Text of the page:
On my first trip to Europe with my parents in April and May, 1972, I was so excited to visit Paris for the first time. I had loved seeing the slides of Paris and of France that my father had taken on their previous visits plusI had taken French in both high school and college and loved the culture. In addition, I had grown up watching The French Chef with Julia Child about French cooking starting in early1963 and lasting for ten years. We had her cookbook at home which my mother used often. French food became one of my favorites.
We had a lovely, classic hotel near the Paris Opera or Opera Garnier. I went to my first opera and loved the music and the grandeur of the opera house with its stunning grand staircase. Along with visiting the museums, eating well was a highlight. I loved the pastries! My mother and I snuck into a charming patisserie for a wonderful chocolate éclair and a decadent Napoleon. Then, my father happened to walk in and caught us as we indulged ourselves without him!
To celebrate my mother’s 54th birthday, we chose a traditional café on the Left Bank in the 6th Arrondissement. I still remember the warm atmosphere, mirrored walls, the white table cloths and the waiters dressed in their traditional long white aprons. It was just how I had imagined it would be. When I got my entree, after confidently ordering from the menu what I thought truite, I looked down and saw this slimy piece of meat covered in a mustard sauce. After one bite, I knew that something was wrong and immediately sent it back. I had learned the hard way that tripe is not a fish!!!
But since then, I have been to Paris many times and highly recommend these spots for great French cuisine.
Fauchon, at 26 place de la Madeleine, has wonderful gourmet items.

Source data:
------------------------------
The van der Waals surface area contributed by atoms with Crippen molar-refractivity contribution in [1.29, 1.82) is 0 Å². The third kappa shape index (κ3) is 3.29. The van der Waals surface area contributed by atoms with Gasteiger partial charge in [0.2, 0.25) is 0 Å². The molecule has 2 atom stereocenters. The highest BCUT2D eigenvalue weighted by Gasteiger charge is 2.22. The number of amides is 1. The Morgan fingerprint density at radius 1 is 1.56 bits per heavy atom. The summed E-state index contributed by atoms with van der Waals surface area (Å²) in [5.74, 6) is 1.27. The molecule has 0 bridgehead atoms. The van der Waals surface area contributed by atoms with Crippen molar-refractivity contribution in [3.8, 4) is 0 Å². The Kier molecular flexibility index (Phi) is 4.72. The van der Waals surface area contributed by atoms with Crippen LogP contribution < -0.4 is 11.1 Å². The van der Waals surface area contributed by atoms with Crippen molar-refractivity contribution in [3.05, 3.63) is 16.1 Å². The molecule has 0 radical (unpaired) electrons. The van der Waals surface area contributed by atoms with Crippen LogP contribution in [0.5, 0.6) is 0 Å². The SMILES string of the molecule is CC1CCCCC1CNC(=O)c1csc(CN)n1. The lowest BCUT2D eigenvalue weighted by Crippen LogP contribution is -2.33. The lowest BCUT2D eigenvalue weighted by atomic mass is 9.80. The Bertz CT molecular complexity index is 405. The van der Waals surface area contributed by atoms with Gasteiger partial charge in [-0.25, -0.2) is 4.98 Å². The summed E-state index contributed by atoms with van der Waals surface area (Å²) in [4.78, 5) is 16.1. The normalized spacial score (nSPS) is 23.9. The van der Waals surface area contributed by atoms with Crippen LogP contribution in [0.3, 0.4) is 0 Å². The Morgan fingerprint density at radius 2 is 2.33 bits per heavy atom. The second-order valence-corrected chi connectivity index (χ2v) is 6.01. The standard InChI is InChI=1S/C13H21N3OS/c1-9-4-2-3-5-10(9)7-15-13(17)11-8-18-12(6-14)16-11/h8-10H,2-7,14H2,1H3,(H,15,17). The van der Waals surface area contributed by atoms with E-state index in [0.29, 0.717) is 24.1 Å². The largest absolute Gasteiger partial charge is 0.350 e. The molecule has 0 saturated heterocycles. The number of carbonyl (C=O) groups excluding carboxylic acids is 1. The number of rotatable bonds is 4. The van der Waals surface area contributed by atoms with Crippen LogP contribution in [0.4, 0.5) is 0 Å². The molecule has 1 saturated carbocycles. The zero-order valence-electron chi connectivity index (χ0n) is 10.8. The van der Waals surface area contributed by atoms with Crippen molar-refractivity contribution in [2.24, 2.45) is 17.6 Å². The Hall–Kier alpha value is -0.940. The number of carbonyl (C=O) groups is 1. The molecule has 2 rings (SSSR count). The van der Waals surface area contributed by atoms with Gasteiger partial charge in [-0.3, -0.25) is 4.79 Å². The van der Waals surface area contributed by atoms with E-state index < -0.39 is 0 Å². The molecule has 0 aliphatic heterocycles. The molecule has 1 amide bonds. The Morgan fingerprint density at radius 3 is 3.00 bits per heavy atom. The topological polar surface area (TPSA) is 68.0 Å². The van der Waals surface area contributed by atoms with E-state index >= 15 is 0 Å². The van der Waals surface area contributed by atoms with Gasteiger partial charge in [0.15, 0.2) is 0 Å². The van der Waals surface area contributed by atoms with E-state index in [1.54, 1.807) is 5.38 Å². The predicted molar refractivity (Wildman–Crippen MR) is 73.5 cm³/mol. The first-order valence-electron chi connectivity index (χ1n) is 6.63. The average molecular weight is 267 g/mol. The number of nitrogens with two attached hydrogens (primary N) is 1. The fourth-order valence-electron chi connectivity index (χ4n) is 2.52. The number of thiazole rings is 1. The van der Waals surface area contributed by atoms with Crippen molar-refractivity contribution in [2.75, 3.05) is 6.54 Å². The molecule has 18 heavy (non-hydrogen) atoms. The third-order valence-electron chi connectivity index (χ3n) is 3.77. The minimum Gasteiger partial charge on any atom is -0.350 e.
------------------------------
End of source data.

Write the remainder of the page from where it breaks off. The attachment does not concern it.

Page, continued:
Maille: For the famous French mustards and other specialty food items.
Laduree: At 75 Avenue des Champs-Elysees, this is the place in Paris for macarons.
Mariage Freres: Located in the Marais at 30 rue du Bourg, this store has the best teas!
Au Pied de Cochon, 6 rue Coquilliere: Great brasserie from 1947 in the old Les Halles market area. It is known for its onion soup.
Restaurant Polidor: This is a traditional bistro and restaurant that opened in 1845. It features traditional French dishes. It is located in the 6th at 41 Rue Monsieur le Prince.
Le Petit St.-Benoit: Located at 4 rue St. Benoit, this is a charming restaurant opened in 1901.
Lasserre, 17 Ave. Franklin Roosevelt: This was my first major five star experience years ago. I loved the fact that the second floor roof opens for alfresco dining.
Le Jules Verne, at the Eiffel Tour: This was a fun spot for our family Thanksgiving Dinner in 2001. The views are amazing.
Brasserie Balzar, 49 rue de Ecoles: Have enjoyed the great atmosphere on two separate trips. I always get the mussels or moules frites. Know for it classic brasserie dishes, it originally opened in 1886.
Brasserie de l’Isle St. Louis, 55 quai de Bourbon: This is an Alsacian restaurant serving very hearty food.
Cremerie Restaurant Polidor, 41 rue Monsieur Le Prince: Opened in the 1800’s this has a wonderful atmosphere and great food. The beef bourguignon was a big hit.
La Fourmi Ailee, 8 rue du Fouarre: Charming small restaurant.
Berthillon A Café on rue St. Louis on the Ile St. Louis, known for its wonderful ice cream. I always love the hazelnut!
My favorite cafe is Les Deux Magots at 6 Place Saint Germain-des-Pres. It has the perfect ambiance and setting. A close second is Cafe de la Paix at 5 Place de l’Opera.
Café de Flore is always fun and is one of the oldest cafes and coffee houses in Paris. 172 Boulevard Saint-Germain.